Ellen McNulty loses her hamburger joint and goes to see her son, who marries a socialite at the same time. Due to her modest background and a case of mistaken identity, Ellen poses as the newlyweds' cook.
Thornton Sayre, a respected college professor, is plagued when his old movies are shown on TV and sets out with his daughter to stop it. However, his former co-star is the hostess of the TV show playing his films and she has other plans.
J.B. Ball, a rich financier, gets fed up with his free-spending family. He takes his wife's just-bought (very expensive) sable coat and throws it out the window, it lands on poor ... See full summary »
Two nuns from a French convent arrive in a small New England town with a plan to build a children's hospital. They enlist the help of several colorful characters in achieving their dream ... See full summary »
In Africa, the girl Jill Young trades a baby gorilla with two natives and raises the animal. Twelve years later, the talkative and persuasive promoter Max O'Hara organizes a safari to ... See full summary »
A homely maid and a scarred ex-GI meet at the cottage where she works and where he was to spend his honeymoon prior to his accident. The two develop a bond and agree to marry, more out of ... See full summary »
Maj. Pete Sandidge is a very able pilot who seems to have a streak of luck as far as flying goes. World War II is raging and Pete has come out of it pretty so far. He even has a beautiful ... See full summary »
A college professor is working on a long term experiment when a baseball comes through the window destroying all his glassware. The resultant fluid causes the baseball to be repelled by wood. Suddenly he realizes the possibilities and takes a leave of absence to go to St. Louis to pitch in the big leagues where he becomes a star and propels the team to a World Series appearance. Written by
John Vogel <email@example.com>
Although St. Louis at this time had a team in both Major League Baseball leagues. National League team is St. Louis Cardinals and American League was the St. Louis Browns. The cities in which the unnamed St. Louis opposing teams, plays are cities with teams in both leagues or with a National League team only. See more »
When in the lab as the professor tries to hit the baseball hanging by the string, it's obvious that the string is being jerked up. If the ball moved up on its own, the string would go limp since it can only resist tension, not compression. See more »
[after a janitor saw catcher, Monk Lanigan's hair "crackle"]
Sweeper Outside Carob Hotel:
Excuse me, boss, I need a drink!
[after his remark he quickly left as if in extreme fear]
See more »
After the movie's introductory song concludes, an Albert Einstein quote shows for ten to fifteen seconds. It is: "The results of scientific research very often force a change in the philosophical view of problems which extend far beyond the restricted domain of science itself." Albert Einstein's name is all capital letters, below the quote or remark, as ALBERT EINSTEIN. Albert Einstein & Leopold Infeld co-authored book, "The Evolution of Physics". See more »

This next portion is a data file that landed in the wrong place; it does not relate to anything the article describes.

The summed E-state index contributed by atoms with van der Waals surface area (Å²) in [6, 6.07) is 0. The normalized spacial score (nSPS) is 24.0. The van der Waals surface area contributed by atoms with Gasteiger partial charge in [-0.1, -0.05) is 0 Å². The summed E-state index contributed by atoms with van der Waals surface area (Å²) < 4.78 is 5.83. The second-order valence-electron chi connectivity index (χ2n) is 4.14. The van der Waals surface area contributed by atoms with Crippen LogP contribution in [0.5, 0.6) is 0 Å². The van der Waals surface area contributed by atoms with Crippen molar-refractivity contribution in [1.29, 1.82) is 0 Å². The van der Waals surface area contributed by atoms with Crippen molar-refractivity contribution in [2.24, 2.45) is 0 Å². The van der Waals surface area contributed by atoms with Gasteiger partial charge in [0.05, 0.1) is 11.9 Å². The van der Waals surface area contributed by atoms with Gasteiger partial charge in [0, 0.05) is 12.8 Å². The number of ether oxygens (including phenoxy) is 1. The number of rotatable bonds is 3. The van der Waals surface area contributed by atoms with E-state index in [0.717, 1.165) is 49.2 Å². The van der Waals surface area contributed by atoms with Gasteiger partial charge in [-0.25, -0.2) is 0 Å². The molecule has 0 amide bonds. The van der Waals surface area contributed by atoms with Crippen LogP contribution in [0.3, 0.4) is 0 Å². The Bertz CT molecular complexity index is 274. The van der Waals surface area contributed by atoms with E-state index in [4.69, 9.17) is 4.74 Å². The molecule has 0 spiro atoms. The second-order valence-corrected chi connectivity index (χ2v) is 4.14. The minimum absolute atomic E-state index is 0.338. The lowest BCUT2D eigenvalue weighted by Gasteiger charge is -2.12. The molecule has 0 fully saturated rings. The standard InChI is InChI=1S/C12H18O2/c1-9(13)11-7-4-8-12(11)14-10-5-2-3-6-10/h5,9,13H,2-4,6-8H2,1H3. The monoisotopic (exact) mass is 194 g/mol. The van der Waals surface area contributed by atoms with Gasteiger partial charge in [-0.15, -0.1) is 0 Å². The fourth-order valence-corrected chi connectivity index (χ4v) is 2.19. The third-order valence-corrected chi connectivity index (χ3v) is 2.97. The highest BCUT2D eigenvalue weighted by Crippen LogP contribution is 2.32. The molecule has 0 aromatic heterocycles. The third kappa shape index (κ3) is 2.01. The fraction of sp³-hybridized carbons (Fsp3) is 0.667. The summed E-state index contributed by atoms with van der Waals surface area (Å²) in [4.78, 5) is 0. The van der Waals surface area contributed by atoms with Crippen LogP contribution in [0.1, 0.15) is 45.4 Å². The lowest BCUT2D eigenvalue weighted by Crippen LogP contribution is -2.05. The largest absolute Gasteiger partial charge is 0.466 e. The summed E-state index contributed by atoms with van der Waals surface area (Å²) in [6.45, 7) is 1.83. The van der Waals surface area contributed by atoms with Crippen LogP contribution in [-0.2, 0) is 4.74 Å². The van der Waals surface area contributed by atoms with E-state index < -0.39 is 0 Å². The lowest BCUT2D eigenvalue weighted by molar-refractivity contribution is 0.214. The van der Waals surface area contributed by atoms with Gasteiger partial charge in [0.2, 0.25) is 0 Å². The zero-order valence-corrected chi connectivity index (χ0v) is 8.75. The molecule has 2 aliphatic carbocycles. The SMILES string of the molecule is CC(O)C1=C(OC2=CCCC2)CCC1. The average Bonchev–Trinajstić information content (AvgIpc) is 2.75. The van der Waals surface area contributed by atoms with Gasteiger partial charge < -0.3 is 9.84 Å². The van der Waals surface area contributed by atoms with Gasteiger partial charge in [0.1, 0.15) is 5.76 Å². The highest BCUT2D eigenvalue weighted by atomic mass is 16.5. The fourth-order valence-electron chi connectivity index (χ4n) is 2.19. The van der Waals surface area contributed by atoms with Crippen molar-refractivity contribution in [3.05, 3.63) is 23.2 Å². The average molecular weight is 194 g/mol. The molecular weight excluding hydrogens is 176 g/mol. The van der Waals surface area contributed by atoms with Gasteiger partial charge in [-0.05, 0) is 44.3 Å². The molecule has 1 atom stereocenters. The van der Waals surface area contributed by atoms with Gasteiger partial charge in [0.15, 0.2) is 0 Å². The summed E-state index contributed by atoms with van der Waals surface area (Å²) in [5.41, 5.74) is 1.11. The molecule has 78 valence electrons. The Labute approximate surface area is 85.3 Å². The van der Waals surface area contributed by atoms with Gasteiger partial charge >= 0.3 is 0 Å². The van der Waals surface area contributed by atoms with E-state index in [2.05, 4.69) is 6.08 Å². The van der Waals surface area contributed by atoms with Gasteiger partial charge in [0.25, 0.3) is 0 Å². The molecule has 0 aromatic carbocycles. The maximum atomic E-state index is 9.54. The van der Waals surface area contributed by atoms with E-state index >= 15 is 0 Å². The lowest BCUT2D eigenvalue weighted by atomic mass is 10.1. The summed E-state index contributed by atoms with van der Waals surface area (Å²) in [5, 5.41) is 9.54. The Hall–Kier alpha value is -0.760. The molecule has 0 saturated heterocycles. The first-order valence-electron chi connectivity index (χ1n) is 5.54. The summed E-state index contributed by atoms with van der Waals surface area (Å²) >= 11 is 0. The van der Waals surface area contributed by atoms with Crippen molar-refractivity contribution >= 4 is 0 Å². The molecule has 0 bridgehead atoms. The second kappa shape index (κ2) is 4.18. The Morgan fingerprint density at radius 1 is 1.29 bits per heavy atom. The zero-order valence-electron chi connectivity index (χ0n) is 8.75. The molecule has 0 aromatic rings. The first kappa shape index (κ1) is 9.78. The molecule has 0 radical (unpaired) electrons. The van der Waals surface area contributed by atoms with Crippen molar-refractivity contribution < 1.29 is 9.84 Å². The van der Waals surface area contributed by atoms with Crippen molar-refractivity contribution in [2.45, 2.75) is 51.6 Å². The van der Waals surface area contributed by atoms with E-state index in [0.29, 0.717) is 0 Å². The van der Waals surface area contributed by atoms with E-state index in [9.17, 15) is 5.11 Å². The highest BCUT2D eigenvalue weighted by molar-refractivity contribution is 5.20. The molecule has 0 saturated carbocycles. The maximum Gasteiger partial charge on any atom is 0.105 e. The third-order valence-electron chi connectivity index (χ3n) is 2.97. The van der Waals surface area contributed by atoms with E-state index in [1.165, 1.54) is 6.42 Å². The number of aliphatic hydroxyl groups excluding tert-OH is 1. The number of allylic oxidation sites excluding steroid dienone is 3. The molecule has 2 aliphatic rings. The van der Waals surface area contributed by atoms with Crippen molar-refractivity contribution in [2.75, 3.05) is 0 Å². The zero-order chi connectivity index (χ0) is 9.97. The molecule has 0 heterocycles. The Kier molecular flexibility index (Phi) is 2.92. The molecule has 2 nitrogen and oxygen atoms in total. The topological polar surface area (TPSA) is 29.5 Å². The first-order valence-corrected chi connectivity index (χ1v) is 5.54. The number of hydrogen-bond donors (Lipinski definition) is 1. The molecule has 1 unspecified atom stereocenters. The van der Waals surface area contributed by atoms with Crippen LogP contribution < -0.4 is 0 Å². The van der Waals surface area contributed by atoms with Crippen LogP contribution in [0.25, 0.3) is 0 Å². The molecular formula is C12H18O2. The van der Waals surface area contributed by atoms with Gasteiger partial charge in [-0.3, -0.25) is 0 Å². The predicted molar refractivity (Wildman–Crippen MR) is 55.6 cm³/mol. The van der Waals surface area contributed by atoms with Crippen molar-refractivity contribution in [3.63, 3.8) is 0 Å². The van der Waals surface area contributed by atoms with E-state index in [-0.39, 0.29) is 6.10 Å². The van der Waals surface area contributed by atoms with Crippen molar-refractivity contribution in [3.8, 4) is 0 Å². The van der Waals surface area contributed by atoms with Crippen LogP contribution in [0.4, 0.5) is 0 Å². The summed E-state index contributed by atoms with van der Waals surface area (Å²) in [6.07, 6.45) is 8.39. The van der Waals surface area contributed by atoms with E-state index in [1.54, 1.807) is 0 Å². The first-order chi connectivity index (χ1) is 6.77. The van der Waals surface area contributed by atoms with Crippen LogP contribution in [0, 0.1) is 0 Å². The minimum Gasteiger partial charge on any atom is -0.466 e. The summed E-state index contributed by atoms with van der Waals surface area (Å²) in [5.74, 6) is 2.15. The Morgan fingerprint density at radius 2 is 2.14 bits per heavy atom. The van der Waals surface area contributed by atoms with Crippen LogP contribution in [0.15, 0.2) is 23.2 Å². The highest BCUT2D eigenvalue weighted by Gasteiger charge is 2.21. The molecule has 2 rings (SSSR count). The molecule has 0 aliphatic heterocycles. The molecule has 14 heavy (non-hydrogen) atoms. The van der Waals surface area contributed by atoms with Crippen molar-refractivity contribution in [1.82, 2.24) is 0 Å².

This delightful comedy is seldom seen on cable. The Fox channel is a great source for these neglected and forgotten films that still produce a lot of fun to viewers, young and old. Lloyd Bacon directed this movie with a lot of flair. There are some insanely funny moments in the film, based on Valentine Davis' screen play.
Chemistry professor Vernon Simpson, working on a small midwest university, discovers as a fluke, that one of his projects produce a rejection of wood when rubbed in an object; that object being the baseball that almost destroys his lab. Professor Simpson's passion is the national pastime, which we see him hearing a broadcast during one of his classes. Simpson is also in love with the beautiful Debby Greenleaf, the daughter of the president of the university.
Vernon decides to try his hand as a pitcher, now that he has the secret, as he feels his beloved Saint Louis Cardinals can use him. As the mysterious King Kelly, Vernon proves to be an asset to his team. The catcher, Monk Lanigan, is his roommate. The two men develop an easy friendship. Lanigan, like anyone else, is puzzled by the way Kelly can pitch, even at his age. When Lanigan wants to know what does King keep in a tiny bottle in his dresser, and he is told it's hair tonic, which he proceeds to use himself, with magical results. He even gives some of it to the manager, not knowing is the secret formula that King uses to throw those magical pitches.
As Vernon/King, Ray Milland makes a wonderful appearance in the film. His chemistry with Paul Douglas, the catcher and roommate, is unique. Both stars are amazing together and this is what makes the comedy a winning and sunny time at the movies because of the fun we experience in watching them perform. Jean Peters is also good as Debby, the girl that conquered Vernon's heart. Ray Collins, Ed Begley and Jessie Royce Landis do excellent supporting work.
"It Happens Every Spring" is a sunny comedy that proves to be a lot of fun.
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